A Vulcanian eruption is a type of volcanic eruption characterized by a dense cloud of ash-laden gas exploding from the crater and rising high above the peak. They usually commence with phreatomagmatic eruptions which can be extremely noisy due the rising magma heating water in the ground. This is usually followed by the explosive clearing of the vent and the eruption column is dirty grey to black as old weathered rocks are blasted out of the vent. As the vent clears, further ash clouds become grey-white and creamy in colour, with convolutions of the ash similar to those of Plinian eruptions.

Nemrut (volcano) mountain

Nemrut is a dormant volcano in Eastern Turkey, close to Lake Van. The volcano is named after King Nimrod who is said to have ruled this area in about 2100 BC.

Lascar (volcano) volcano (stratovolcano)

Lascar is a stratovolcano within the Central Volcanic Zone of the Andes, a volcanic arc that spans the countries of Peru, Bolivia, Argentina and Chile. It is the most active volcano in the region, with records of eruptions going back to 1848. It is composed of two separate cones with several summit craters. The westernmost crater of the eastern cone is presently active. Volcanic activity is characterized by constant release of volcanic gas and occasional vulcanian eruptions.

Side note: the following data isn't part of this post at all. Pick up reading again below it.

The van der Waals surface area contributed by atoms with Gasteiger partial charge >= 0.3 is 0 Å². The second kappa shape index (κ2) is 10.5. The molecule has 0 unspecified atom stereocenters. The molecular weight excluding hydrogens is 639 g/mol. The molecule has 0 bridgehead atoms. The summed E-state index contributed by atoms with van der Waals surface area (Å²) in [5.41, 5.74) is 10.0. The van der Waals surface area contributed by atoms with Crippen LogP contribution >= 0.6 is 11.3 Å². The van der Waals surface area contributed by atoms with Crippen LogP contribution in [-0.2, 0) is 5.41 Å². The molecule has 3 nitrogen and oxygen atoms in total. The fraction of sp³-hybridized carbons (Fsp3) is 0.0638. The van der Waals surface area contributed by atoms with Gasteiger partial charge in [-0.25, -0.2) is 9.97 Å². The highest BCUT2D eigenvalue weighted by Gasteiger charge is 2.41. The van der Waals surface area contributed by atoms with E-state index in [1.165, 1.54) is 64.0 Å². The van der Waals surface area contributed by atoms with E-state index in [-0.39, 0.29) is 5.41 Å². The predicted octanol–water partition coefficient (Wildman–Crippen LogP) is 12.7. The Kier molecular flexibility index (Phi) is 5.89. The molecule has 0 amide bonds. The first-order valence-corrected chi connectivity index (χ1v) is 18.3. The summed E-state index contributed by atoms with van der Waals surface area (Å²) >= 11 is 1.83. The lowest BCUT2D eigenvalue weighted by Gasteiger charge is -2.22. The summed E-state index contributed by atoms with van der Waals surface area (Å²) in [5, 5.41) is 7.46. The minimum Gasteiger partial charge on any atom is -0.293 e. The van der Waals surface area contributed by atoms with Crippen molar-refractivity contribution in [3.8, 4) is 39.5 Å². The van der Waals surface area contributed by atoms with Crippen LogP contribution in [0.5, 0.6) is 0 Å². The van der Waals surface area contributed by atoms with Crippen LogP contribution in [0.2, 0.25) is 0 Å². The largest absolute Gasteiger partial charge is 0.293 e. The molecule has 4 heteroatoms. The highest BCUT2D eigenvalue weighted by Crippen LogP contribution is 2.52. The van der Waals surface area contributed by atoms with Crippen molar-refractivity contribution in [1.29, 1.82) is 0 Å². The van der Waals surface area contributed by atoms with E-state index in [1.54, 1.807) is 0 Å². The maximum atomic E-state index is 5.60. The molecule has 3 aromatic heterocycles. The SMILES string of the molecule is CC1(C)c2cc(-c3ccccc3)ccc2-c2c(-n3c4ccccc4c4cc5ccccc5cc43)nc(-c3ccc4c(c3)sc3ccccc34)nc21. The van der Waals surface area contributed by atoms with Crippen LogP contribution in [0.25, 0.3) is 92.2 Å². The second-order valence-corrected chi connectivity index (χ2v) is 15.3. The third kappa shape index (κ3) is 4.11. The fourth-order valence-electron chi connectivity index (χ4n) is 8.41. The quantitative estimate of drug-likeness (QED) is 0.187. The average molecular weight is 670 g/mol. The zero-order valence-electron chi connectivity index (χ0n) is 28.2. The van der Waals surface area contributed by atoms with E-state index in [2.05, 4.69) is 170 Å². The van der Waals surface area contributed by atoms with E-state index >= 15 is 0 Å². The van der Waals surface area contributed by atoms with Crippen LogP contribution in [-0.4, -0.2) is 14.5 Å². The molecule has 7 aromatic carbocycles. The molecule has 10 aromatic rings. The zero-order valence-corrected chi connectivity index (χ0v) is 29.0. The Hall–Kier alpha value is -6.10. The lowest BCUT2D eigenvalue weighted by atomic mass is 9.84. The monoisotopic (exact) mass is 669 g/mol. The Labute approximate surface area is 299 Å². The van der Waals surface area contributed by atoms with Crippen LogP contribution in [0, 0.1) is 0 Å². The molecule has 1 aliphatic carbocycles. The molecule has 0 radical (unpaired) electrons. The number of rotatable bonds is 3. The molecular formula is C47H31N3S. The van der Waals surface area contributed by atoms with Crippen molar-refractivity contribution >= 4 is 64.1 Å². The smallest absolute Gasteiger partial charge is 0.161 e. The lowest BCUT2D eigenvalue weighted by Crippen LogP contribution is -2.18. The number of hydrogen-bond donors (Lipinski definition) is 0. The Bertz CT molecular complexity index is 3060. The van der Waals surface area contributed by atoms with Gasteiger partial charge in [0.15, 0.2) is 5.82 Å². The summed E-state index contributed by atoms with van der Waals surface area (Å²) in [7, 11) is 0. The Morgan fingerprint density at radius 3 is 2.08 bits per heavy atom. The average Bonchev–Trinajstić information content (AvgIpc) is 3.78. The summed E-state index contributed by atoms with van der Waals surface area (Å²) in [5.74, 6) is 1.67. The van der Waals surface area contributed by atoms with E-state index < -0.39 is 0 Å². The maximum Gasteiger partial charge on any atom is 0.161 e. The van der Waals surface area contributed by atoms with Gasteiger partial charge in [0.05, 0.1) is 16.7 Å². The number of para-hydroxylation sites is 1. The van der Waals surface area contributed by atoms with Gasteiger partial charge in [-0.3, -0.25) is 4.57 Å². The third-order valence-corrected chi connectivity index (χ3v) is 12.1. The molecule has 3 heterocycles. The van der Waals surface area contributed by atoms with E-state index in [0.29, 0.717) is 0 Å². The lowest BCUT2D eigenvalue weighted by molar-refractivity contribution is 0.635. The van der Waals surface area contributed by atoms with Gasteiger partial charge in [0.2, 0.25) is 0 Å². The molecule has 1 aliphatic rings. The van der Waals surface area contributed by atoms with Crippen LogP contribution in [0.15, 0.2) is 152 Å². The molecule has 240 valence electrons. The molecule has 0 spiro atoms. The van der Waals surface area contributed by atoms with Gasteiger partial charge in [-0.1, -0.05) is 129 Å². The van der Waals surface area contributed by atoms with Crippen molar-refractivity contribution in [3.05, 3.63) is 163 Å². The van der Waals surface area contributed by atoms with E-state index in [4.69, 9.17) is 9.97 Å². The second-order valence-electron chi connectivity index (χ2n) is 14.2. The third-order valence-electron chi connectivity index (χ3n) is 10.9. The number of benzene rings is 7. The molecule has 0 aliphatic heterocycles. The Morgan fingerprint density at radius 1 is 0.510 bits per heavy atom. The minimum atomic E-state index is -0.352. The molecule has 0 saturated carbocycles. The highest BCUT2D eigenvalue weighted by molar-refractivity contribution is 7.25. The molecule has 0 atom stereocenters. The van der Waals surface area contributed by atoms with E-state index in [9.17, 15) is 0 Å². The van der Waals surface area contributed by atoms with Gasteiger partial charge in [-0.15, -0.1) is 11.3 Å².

Oruanui eruption Worlds most recent supereruption, of Taupo Volcano, New Zealand

The Oruanui eruption of New Zealand's Taupo Volcano, the world's most recent supereruption, had a Volcanic Explosivity Index of 8. It is one of the largest eruptions in the history of New Zealand. It occurred about 26,500 years ago in the Late Pleistocene and generated approximately 430 km3 (100 cu mi) of pyroclastic fall deposits, 320 km3 (77 cu mi) of pyroclastic density current (PDC) deposits and 420 km3 (100 cu mi) of primary intracaldera material, equivalent to 530 km3 (130 cu mi) of magma, totaling 1,170 km3 (280 cu mi) of total deposits. The eruption is divided into 10 different phases on the basis of nine mappable fall units and a tenth, poorly preserved but volumetrically dominant fall unit.

Types of volcanic eruptions Basic mechanisms of eruption and variations

Several types of volcanic eruptions—during which lava, tephra, and assorted gases are expelled from a volcanic vent or fissure—have been distinguished by volcanologists. These are often named after famous volcanoes where that type of behavior has been observed. Some volcanoes may exhibit only one characteristic type of eruption during a period of activity, while others may display an entire sequence of types all in one eruptive series.

Phreatomagmatic eruption Volcanic eruption involving both steam and magma

Phreatomagmatic eruptions are volcanic eruptions resulting from interaction between magma and water. They differ from exclusively magmatic eruptions and phreatic eruptions. Unlike phreatic eruptions, the products of phreatomagmatic eruptions contain juvenile (magmatic) clasts. It is common for a large explosive eruption to have magmatic and phreatomagmatic components.

Lake Ngozi lake in Tanzania